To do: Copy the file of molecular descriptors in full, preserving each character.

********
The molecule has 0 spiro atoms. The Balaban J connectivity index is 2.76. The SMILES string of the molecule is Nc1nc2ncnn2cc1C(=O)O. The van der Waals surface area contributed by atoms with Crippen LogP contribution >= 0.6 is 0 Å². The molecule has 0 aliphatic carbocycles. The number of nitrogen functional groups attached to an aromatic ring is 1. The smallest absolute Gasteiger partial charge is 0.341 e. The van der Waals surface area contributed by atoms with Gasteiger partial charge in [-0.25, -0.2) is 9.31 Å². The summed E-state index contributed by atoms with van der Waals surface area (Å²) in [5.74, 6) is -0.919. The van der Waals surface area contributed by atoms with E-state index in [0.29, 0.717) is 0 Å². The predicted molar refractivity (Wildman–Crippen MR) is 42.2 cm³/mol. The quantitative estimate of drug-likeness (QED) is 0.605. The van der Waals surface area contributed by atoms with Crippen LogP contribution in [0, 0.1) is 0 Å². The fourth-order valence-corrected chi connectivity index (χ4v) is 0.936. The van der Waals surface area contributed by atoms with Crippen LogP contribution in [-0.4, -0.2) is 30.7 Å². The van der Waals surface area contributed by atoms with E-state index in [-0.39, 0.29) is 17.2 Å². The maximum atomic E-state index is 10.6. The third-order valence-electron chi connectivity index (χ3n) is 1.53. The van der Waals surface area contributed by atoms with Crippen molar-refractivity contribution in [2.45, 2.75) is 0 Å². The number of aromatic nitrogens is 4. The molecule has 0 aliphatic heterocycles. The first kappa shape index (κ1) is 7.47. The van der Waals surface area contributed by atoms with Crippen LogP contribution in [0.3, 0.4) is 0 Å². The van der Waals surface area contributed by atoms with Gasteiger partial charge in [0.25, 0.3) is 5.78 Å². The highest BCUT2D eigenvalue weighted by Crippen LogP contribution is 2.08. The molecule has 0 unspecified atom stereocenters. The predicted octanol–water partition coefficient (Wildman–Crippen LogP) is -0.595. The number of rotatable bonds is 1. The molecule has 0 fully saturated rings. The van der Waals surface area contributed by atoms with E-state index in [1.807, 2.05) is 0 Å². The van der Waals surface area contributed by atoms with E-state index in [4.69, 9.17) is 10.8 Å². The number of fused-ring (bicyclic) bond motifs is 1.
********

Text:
The molecule has 0 spiro atoms. The Balaban J connectivity index is 2.76. The SMILES string of the molecule is Nc1nc2ncnn2cc1C(=O)O. The van der Waals surface area contributed by atoms with Crippen LogP contribution >= 0.6 is 0 Å². The molecule has 0 aliphatic carbocycles. The number of nitrogen functional groups attached to an aromatic ring is 1. The smallest absolute Gasteiger partial charge is 0.341 e. The van der Waals surface area contributed by atoms with Gasteiger partial charge in [-0.25, -0.2) is 9.31 Å². The summed E-state index contributed by atoms with van der Waals surface area (Å²) in [5.74, 6) is -0.919. The van der Waals surface area contributed by atoms with E-state index in [0.29, 0.717) is 0 Å². The predicted molar refractivity (Wildman–Crippen MR) is 42.2 cm³/mol. The quantitative estimate of drug-likeness (QED) is 0.605. The van der Waals surface area contributed by atoms with Crippen LogP contribution in [0, 0.1) is 0 Å². The fourth-order valence-corrected chi connectivity index (χ4v) is 0.936. The van der Waals surface area contributed by atoms with Crippen LogP contribution in [-0.4, -0.2) is 30.7 Å². The van der Waals surface area contributed by atoms with E-state index in [-0.39, 0.29) is 17.2 Å². The maximum atomic E-state index is 10.6. The third-order valence-electron chi connectivity index (χ3n) is 1.53. The van der Waals surface area contributed by atoms with Crippen molar-refractivity contribution in [2.45, 2.75) is 0 Å². The number of aromatic nitrogens is 4. The molecule has 0 aliphatic heterocycles. The first kappa shape index (κ1) is 7.47. The van der Waals surface area contributed by atoms with Crippen LogP contribution in [0.3, 0.4) is 0 Å². The van der Waals surface area contributed by atoms with Gasteiger partial charge in [0.25, 0.3) is 5.78 Å². The highest BCUT2D eigenvalue weighted by Crippen LogP contribution is 2.08. The molecule has 0 unspecified atom stereocenters. The predicted octanol–water partition coefficient (Wildman–Crippen LogP) is -0.595. The number of rotatable bonds is 1. The molecule has 0 fully saturated rings. The van der Waals surface area contributed by atoms with E-state index in [1.807, 2.05) is 0 Å². The van der Waals surface area contributed by atoms with E-state index in [4.69, 9.17) is 10.8 Å². The number of fused-ring (bicyclic) bond motifs is 1.